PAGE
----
|Never Too Late|
|Directed by||Bud Yorkin|
|Produced by||Norman Lear|
|Screenplay by||Sumner Arthur Long|
|Based on||Never Too Late|
by Sumner Arthur Long
|Music by||David Rose|
|Cinematography||Philip H. Lathrop|
|Edited by||William H. Ziegler|
|Distributed by||Warner Bros. Pictures|
|Box office||$2.1 million (est. US/Canada rentals)|
Never Too Late is a 1965 comedic feature film directed by Bud Yorkin. It stars 54-year-old Maureen O'Sullivan as the wife of a businessman (played by 64-year old Paul Ford) who discovers, after 25 years of marriage, she is to become a mother for the second time.
Harry Lambert is a New England lumber company executive in a humdrum life with his wife Edith. He feels his life has grown stale since his recent defeat in an election for town mayor. Adding to his frustrations, the mayor who defeated him in the election is a neighbour. His adult daughter Kate is of little or no help to anybody; she and her husband Charlie live with Harry and Edith, and Charlie lives a freeloader's life, working at the lumber company.
Bothered by unexplained fatigue, Edith is persuaded by her friend Grace (Jane Wyatt) to go see a doctor. Edith learns she is pregnant. Her daughter Kate wishes she were also pregnant. Kate begins pressuring her husband Charlie to get her pregnant, without success.
Harry doesn't want to be a father again at his age; in his sixties, he worries that he will be in his eighties when the child graduates from college, making him embarrassed and feeling foolish. He also complains about Edith's spending, particularly after a misjudged prank by Charlie and himself insulting the mayor leads to their losing a lumber supply contract for a new stadium.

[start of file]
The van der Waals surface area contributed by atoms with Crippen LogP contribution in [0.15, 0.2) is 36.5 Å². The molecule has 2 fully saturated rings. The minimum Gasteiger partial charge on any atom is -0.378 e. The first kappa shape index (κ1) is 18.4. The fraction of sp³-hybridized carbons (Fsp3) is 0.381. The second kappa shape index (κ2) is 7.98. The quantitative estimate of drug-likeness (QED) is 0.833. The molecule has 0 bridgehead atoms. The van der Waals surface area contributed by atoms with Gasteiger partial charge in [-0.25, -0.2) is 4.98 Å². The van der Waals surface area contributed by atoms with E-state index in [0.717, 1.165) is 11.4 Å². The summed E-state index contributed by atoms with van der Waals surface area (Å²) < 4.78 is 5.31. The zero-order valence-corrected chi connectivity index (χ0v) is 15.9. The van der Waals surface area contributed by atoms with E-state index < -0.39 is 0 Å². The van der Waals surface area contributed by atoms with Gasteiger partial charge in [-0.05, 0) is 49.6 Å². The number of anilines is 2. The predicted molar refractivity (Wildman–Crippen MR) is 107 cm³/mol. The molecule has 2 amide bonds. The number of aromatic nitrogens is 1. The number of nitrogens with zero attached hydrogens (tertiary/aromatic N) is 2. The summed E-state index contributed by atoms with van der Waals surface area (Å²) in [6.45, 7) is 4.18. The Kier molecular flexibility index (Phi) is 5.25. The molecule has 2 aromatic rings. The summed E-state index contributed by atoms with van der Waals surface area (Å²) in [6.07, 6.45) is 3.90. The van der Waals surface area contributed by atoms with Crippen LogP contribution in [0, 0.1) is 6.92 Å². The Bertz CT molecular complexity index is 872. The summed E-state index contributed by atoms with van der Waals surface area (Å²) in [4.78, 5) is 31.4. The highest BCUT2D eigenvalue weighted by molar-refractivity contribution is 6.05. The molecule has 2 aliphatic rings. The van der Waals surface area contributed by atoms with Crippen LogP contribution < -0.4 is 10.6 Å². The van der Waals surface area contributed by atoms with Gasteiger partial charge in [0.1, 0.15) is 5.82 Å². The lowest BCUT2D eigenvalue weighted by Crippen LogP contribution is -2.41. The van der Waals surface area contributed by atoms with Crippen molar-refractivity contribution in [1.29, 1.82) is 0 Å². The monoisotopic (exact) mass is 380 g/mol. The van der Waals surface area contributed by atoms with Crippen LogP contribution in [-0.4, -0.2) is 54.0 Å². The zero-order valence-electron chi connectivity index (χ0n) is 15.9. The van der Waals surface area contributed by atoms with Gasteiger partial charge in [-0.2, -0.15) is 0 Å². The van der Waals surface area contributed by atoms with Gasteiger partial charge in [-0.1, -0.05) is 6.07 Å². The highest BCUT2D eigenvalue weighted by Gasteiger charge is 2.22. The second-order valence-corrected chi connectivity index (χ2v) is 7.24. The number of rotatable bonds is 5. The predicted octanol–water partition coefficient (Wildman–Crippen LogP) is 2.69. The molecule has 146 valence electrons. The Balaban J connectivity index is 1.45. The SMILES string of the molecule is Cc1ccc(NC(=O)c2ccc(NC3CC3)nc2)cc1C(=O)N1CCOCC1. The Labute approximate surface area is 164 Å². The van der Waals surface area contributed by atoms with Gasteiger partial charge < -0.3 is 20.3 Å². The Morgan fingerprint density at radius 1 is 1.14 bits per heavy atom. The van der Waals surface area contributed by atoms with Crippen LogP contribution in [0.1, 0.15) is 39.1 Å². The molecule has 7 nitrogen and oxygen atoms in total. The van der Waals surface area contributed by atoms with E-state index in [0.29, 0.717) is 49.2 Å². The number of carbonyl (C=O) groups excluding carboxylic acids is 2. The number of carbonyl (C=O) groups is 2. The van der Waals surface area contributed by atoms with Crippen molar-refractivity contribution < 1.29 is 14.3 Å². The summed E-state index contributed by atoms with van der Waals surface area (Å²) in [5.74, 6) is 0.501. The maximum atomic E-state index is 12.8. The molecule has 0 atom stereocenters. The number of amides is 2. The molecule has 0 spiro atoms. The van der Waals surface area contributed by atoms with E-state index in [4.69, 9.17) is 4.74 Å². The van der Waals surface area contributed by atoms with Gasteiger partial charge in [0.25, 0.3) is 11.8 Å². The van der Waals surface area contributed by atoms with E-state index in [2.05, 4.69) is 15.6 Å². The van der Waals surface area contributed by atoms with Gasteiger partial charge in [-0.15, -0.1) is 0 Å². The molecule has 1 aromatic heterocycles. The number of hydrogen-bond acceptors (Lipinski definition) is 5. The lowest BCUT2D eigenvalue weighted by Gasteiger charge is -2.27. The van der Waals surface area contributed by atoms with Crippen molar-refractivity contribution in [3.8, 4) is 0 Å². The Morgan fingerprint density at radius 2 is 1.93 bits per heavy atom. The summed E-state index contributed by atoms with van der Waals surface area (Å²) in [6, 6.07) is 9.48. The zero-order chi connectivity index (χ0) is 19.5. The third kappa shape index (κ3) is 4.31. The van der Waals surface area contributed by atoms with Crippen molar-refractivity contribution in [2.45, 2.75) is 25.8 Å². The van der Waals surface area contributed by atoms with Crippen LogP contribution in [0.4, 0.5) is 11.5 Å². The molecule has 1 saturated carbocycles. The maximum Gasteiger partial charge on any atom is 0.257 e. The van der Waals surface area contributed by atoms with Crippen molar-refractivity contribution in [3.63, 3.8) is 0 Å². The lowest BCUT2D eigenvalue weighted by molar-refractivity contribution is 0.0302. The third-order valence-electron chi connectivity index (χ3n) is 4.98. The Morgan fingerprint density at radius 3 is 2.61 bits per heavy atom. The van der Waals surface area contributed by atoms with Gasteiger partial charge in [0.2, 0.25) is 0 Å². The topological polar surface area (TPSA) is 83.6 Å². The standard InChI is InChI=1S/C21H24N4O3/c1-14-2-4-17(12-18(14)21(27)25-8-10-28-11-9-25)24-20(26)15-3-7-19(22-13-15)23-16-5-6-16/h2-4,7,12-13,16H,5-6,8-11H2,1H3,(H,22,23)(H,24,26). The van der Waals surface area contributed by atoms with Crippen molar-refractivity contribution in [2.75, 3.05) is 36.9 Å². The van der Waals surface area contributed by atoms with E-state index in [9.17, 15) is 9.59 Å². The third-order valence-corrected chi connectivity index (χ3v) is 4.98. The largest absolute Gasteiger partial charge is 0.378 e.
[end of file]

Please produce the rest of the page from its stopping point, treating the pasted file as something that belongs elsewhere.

Despite his many complaints, Harry is genuinely taken aback when Edith announces she is leaving him to move to Boston and have the baby by herself. Harry pursues Edith to bring her back, while Charlie finally comes through by winning back the stadium contract.
additional uncredited cast members included:
The film is based on the 1962 Broadway play of the same name by Sumner Arthur Long which also starred Ford and O'Sullivan. The play ran for a total of 1,007 performances until its end in 1965, shortly before its Technicolor motion picture release.
It was filmed in Concord, Massachusetts in 1964 and 1965.